Our wonderful blog post this month has been contributed by Bradley Williams, an Occupational Therapist based in Adelaide. Bradley is fighting the good fight of keeping children playing outside, learning with nature and developing life long skills such as resilience, cooperation and confidence. His business, Naturally Gathered, is a great platform for families in South Australia to access quality nature based programs.

Here he talks about ways, we as parents, can build our children’s resilience, just by making some small changes to our common everyday language that we use with children. Keen to learn more? Then read on and let us know your thoughts in the comments section.
 
 
Three Everyday Phrases That Restrict Children’s Resilience
 
I need to give you a a warning before sharing these phrases with you because you will hear them throughout your day, probably everyday, and a lot! I shared these thoughts with my wife a while back and it has opened up a new world for her and she is mind blown how often these phrases are used. I was the same when I made these discoveries and I imagine it will be no different for you. You will hear things in a completelydifferent way – kind of like when you get a new car and all of a sudden they are everywhere.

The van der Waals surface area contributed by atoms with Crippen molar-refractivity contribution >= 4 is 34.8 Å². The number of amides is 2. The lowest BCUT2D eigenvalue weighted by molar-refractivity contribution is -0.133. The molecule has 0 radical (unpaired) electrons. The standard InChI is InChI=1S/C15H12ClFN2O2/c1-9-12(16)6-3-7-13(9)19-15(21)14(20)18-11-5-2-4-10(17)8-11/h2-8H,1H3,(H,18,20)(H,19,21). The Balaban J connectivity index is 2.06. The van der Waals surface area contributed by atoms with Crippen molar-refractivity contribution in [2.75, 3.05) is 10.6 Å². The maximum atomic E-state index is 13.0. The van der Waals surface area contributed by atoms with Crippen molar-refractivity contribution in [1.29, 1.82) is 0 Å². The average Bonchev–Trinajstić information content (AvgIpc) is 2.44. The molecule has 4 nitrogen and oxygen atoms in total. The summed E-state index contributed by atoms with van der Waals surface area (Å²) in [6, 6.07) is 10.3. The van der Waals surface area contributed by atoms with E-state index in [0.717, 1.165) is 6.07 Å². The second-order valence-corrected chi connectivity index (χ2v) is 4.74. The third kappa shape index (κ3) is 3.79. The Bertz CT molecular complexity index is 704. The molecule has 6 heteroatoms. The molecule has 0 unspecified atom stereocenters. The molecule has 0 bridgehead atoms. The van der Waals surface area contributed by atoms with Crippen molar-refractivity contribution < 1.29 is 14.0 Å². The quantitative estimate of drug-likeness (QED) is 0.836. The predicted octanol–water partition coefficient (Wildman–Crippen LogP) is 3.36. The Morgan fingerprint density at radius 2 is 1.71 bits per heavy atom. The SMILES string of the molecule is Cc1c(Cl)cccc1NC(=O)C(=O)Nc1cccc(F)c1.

The three phrases I am about to explore are ones that I guarantee you will have heard many times at any playgroup, birthday party or play date that you have ever been to. They have become part of the language our society use when relating to children and even after I share them with you, you will continue to say them even if you try not to because they are part of a deeply ingrained cultural script. But it is only with awareness that we can create change. So here they are, along with the reason why they aren’t helpful for our children and a suggested alternative.
 
  1. “Good Job” – or anything that starts with ‘good’ (e.g. “good talking” “good playing” “good eating” “good jumping”)